Religion, notably Roman Catholicism, strongly opposes abortion on moral and ethical grounds. Apart from religious objections, there are other concerns associated with this procedure. A key concern is the potential harm it poses to the mother’s health, particularly when performed in her uterus. Emotional distress is also a significant factor to consider. While some may disregard it, it is reasonable for a mother to experience guilt after undergoing a therapy that involves ending a perfectly healthy baby’s life. Genetic engineering also finds application in IVF treatment.

IVF is a method utilized by couples who face difficulties in conceiving. It involves extracting a group of eggs from the female and fertilizing them externally. Subsequently, each embryo is introduced individually into the mother’s uterus until pregnancy occurs. However, this process gives rise to a conflict.

If any fertilised embryos remain unused, they will be destroyed if a pregnancy occurs before their use. Some individuals consider this action as akin to murdering as a fertilised embryo is a living being. However, others argue that life commences at birth. Consequently, this viewpoint generates further controversies since acknowledging fertilisation as the commencement of life would imply that legalising abortion is legalising murder.

Conflicts may arise in IVF treatment when couples who have frozen fertilized embryos during their partnership separate and hold different aspirations for the future of these embryos. This predicament becomes especially challenging if the female partner views the stored embryos as her sole opportunity to experience biological motherhood.
Furthermore, recent years have witnessed extensive media coverage on genetically modified crops, a contentious subject. As a consequence, Europe has imposed a ban on GM crops due to uncertainties regarding potential impacts on human health and ethical considerations linked to altering nature.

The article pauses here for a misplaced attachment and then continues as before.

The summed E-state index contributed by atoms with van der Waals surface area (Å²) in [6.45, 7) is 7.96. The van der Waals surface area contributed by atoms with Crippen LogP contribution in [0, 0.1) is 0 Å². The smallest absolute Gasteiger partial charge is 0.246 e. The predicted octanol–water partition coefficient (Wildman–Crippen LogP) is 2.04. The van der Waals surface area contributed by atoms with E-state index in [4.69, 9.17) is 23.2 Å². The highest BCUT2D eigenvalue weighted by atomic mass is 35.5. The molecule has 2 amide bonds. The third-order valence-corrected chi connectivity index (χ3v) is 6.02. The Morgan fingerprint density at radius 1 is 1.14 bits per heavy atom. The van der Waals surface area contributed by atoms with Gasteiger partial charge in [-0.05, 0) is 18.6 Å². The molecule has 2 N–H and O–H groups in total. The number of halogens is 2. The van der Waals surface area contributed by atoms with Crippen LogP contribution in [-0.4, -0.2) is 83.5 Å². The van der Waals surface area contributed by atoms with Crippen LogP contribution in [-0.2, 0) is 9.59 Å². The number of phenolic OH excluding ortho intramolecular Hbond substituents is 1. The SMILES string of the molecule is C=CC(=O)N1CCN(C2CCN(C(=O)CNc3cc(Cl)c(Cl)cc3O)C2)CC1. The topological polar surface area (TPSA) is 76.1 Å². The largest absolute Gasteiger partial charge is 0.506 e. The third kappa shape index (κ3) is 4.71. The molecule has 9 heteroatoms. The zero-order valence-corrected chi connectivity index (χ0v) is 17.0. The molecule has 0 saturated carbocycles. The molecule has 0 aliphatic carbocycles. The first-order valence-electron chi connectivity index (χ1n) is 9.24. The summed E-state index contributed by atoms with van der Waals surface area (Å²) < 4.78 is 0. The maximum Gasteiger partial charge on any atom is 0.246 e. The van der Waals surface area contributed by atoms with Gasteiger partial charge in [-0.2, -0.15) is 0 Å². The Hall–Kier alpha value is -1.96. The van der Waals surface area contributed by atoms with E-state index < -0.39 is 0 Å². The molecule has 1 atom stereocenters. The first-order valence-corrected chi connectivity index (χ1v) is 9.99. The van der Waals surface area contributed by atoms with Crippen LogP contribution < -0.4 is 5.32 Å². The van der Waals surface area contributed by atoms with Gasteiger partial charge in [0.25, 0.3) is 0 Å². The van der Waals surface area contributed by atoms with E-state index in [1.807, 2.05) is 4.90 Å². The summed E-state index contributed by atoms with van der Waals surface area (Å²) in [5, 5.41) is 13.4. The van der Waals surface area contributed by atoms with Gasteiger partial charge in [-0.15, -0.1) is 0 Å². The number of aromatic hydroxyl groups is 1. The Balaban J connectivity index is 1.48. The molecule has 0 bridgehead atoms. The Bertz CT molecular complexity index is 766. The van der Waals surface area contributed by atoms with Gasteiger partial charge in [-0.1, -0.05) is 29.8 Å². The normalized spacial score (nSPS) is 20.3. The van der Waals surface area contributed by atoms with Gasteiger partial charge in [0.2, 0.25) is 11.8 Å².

The production of GM crops involves modifying crops to produce industrial chemicals and drugs. A survey conducted in the United States raises concerns about these ‘pharm’ crops potentially contaminating GM free foods. Nevertheless, there are differing perspectives on this issue, with companies like ‘Monsanto’ expressing optimism about the recombinant DNA technology used in genetic engineering for GM products.

According to them, using the process helps enhance the nutritional value of their products. They also assert that it improves product taste and reduces pesticide content. Despite criticisms, large companies like Monsanto believe that the advantages of this technology are greater, especially as it is a source of income for them. To be fair, Monsanto states on their website that they utilize recombinant DNA technology to benefit third world nations by cultivating crops that are both abundant and nutritious, suitable for the conditions in these countries and contributing to the alleviation of starvation.

Before considering these points, I held the belief that if this new technology has the potential to enhance people’s quality of life and potentially extend their lifespan, it could also prevent the birth of babies with abnormalities, bring justice to crime victims, and alleviate hunger in developing nations. Consequently, it seems worthwhile to pursue. Additionally, we must recognize that not utilizing this knowledge for life-saving purposes may present a moral dilemma. This is where ethical concerns come into play. In today’s society, it is nearly impossible to avoid the issues associated with genetic engineering and recombinant DNA because they are deeply intertwined with our daily lives.

Although there are health risks and moral dilemmas associated with recombinant DNA technology, its use and benefits are evident. I hold a mixed perspective on this matter. I firmly believe that the pursuit of this new technology is justified if it can save lives. Moreover, I do not advocate for the complete elimination of genetic engineering as it holds potential to cure numerous suffering individuals based on our current knowledge. Nevertheless, I acknowledge that this level of technology feels unnatural and contradicts the principles of natural selection. However, considering that we have been granted by God the ability to experiment with genes, it seems appropriate to make use of this skill.

I believe that genetic engineering should only be used for practical reasons rather than cosmetic ones, like choosing the hair or eye color of a baby. Today, it is even feasible to determine a child’s gender using genetic engineering.

Although this technology has the potential to classify individuals, it should not be completely abandoned due to its immense impacts and benefits. By increasing our understanding of its effects and developing strategies to manage them, we can guarantee the safety of this technology. It is fair to allow individuals to form their own conclusions without external influence as long as they are well-informed about its advantages and disadvantages.